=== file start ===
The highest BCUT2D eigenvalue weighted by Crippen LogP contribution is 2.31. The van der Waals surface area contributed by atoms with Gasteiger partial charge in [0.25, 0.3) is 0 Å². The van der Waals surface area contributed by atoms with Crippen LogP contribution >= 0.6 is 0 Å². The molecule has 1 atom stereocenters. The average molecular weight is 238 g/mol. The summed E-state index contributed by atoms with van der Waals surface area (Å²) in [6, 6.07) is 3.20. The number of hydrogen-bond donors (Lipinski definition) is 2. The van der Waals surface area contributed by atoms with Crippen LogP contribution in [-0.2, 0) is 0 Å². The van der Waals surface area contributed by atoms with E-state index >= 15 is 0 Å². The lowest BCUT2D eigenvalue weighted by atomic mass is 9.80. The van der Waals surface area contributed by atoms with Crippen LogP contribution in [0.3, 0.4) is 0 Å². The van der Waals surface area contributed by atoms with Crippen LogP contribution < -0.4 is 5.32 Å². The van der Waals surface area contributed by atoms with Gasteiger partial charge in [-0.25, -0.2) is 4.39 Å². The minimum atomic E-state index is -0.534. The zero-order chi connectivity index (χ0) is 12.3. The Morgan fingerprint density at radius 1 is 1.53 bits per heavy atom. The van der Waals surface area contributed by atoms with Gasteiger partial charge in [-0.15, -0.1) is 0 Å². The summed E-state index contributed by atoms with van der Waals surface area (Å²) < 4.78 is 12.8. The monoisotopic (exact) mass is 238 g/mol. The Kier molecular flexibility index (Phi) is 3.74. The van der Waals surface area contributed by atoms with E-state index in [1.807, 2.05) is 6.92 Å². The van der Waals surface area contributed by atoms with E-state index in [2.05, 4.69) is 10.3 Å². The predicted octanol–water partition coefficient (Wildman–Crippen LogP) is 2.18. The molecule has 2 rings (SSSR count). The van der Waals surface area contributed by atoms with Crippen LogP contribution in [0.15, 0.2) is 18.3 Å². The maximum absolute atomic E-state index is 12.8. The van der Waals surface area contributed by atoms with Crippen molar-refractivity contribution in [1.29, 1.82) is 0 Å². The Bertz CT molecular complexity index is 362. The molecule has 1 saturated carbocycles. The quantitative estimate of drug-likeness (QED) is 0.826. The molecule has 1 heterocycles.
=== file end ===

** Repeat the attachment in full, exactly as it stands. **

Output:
The highest BCUT2D eigenvalue weighted by Crippen LogP contribution is 2.31. The van der Waals surface area contributed by atoms with Gasteiger partial charge in [0.25, 0.3) is 0 Å². The van der Waals surface area contributed by atoms with Crippen LogP contribution >= 0.6 is 0 Å². The molecule has 1 atom stereocenters. The average molecular weight is 238 g/mol. The summed E-state index contributed by atoms with van der Waals surface area (Å²) in [6, 6.07) is 3.20. The number of hydrogen-bond donors (Lipinski definition) is 2. The van der Waals surface area contributed by atoms with Crippen LogP contribution in [-0.2, 0) is 0 Å². The van der Waals surface area contributed by atoms with E-state index >= 15 is 0 Å². The lowest BCUT2D eigenvalue weighted by atomic mass is 9.80. The van der Waals surface area contributed by atoms with Crippen LogP contribution in [0.3, 0.4) is 0 Å². The van der Waals surface area contributed by atoms with Crippen LogP contribution < -0.4 is 5.32 Å². The van der Waals surface area contributed by atoms with Gasteiger partial charge in [-0.25, -0.2) is 4.39 Å². The minimum atomic E-state index is -0.534. The zero-order chi connectivity index (χ0) is 12.3. The Morgan fingerprint density at radius 1 is 1.53 bits per heavy atom. The van der Waals surface area contributed by atoms with Gasteiger partial charge in [-0.15, -0.1) is 0 Å². The summed E-state index contributed by atoms with van der Waals surface area (Å²) < 4.78 is 12.8. The monoisotopic (exact) mass is 238 g/mol. The Kier molecular flexibility index (Phi) is 3.74. The van der Waals surface area contributed by atoms with E-state index in [1.807, 2.05) is 6.92 Å². The van der Waals surface area contributed by atoms with E-state index in [2.05, 4.69) is 10.3 Å². The predicted octanol–water partition coefficient (Wildman–Crippen LogP) is 2.18. The molecule has 2 rings (SSSR count). The van der Waals surface area contributed by atoms with Crippen LogP contribution in [0.15, 0.2) is 18.3 Å². The maximum absolute atomic E-state index is 12.8. The van der Waals surface area contributed by atoms with Crippen molar-refractivity contribution in [1.29, 1.82) is 0 Å². The Bertz CT molecular complexity index is 362. The molecule has 1 saturated carbocycles. The quantitative estimate of drug-likeness (QED) is 0.826. The molecule has 1 heterocycles.